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Hybrid caterpillar pest threat to global agriculture industry

Staff Writer |
Australian scientists have confirmed that two major caterpillar pest species' have hybridized into a ravenous mega-pest.

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Researchers from the Commonwealth Scientific and Industrial Research Organisation (CSIRO) have found evidence that the cotton bollworm and corn earworm have created a new species that is likely to be resistant to pesticides.

The cotton bollworm is found in Africa, Asia and Europe where it causes damage to over 100 crops while the corn earworm is native to the Americas.

It is estimated that the damage caused by the two worms costs farmers around the world eight billion Australian dollars (6.1 billion U.S. dollars) annually in lost production and control measures.

The combination of the two has been described by the CSIRO as cause for major concern.

"A hybrid such as this could go completely undetected should it invade another country. It is critical that we look beyond our own backyard to help fortify Australia's defense and response to biosecurity threats," Paul De Barro, Research Director of the CSIRO's Biosecurity Risk Evaluation Program, said in a media release on Friday.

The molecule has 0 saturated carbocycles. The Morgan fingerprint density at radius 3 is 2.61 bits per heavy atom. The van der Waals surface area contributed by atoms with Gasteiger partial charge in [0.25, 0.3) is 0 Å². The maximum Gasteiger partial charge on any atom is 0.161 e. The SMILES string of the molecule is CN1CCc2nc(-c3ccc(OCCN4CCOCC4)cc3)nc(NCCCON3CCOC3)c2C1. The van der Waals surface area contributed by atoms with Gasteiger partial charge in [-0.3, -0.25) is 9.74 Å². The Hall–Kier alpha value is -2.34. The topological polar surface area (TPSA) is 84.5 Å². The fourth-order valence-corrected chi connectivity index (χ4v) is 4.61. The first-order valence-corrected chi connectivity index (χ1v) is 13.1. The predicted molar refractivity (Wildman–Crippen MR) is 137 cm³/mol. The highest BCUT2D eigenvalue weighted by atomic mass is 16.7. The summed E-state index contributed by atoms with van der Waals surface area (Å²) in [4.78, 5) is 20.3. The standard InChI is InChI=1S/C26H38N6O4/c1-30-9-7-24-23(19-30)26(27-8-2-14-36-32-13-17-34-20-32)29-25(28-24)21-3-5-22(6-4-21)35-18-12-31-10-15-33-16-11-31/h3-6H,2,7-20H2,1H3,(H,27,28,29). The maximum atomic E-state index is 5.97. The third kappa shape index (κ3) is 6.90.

CSIRO researchers studied a group of hybrids found in Brazil, finding that multiple versions of different hybrids were present within the one population.

One of the hybrids studied was 51 percent earworm but had a familiar resistance gene found in the bollworm.

Craig Anderson, lead author of the study, said the concern was most pressing in the Americas.

"On top of the impact already felt in South America, recent estimates that 65 percent of the USA's agricultural output is at risk of being affected by the bollworm," he said.


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